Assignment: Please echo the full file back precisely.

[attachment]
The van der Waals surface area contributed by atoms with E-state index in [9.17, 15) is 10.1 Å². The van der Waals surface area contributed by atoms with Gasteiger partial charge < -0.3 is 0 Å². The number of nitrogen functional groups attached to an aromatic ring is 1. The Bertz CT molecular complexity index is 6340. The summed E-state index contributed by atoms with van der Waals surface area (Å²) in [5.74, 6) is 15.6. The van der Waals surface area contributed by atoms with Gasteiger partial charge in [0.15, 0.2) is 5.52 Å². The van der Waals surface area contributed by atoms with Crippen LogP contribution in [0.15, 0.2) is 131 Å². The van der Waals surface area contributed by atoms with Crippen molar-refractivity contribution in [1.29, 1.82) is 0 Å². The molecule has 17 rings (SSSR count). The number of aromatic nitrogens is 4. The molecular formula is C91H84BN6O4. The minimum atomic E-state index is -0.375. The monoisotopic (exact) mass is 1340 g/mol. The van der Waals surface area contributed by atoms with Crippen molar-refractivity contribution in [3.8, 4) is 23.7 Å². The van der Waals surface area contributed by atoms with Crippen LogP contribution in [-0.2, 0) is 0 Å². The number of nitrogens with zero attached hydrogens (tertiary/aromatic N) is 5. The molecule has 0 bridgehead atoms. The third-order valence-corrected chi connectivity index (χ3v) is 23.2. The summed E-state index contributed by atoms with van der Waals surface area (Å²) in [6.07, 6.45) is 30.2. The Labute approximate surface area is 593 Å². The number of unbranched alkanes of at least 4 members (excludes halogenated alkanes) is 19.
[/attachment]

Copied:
The van der Waals surface area contributed by atoms with E-state index in [9.17, 15) is 10.1 Å². The van der Waals surface area contributed by atoms with Gasteiger partial charge < -0.3 is 0 Å². The number of nitrogen functional groups attached to an aromatic ring is 1. The Bertz CT molecular complexity index is 6340. The summed E-state index contributed by atoms with van der Waals surface area (Å²) in [5.74, 6) is 15.6. The van der Waals surface area contributed by atoms with Gasteiger partial charge in [0.15, 0.2) is 5.52 Å². The van der Waals surface area contributed by atoms with Crippen LogP contribution in [0.15, 0.2) is 131 Å². The van der Waals surface area contributed by atoms with Crippen molar-refractivity contribution in [1.29, 1.82) is 0 Å². The molecule has 17 rings (SSSR count). The number of aromatic nitrogens is 4. The molecular formula is C91H84BN6O4. The minimum atomic E-state index is -0.375. The monoisotopic (exact) mass is 1340 g/mol. The van der Waals surface area contributed by atoms with Crippen molar-refractivity contribution in [3.8, 4) is 23.7 Å². The van der Waals surface area contributed by atoms with Crippen LogP contribution in [-0.2, 0) is 0 Å². The number of nitrogens with zero attached hydrogens (tertiary/aromatic N) is 5. The molecule has 0 bridgehead atoms. The third-order valence-corrected chi connectivity index (χ3v) is 23.2. The summed E-state index contributed by atoms with van der Waals surface area (Å²) in [6.07, 6.45) is 30.2. The Labute approximate surface area is 593 Å². The number of unbranched alkanes of at least 4 members (excludes halogenated alkanes) is 19.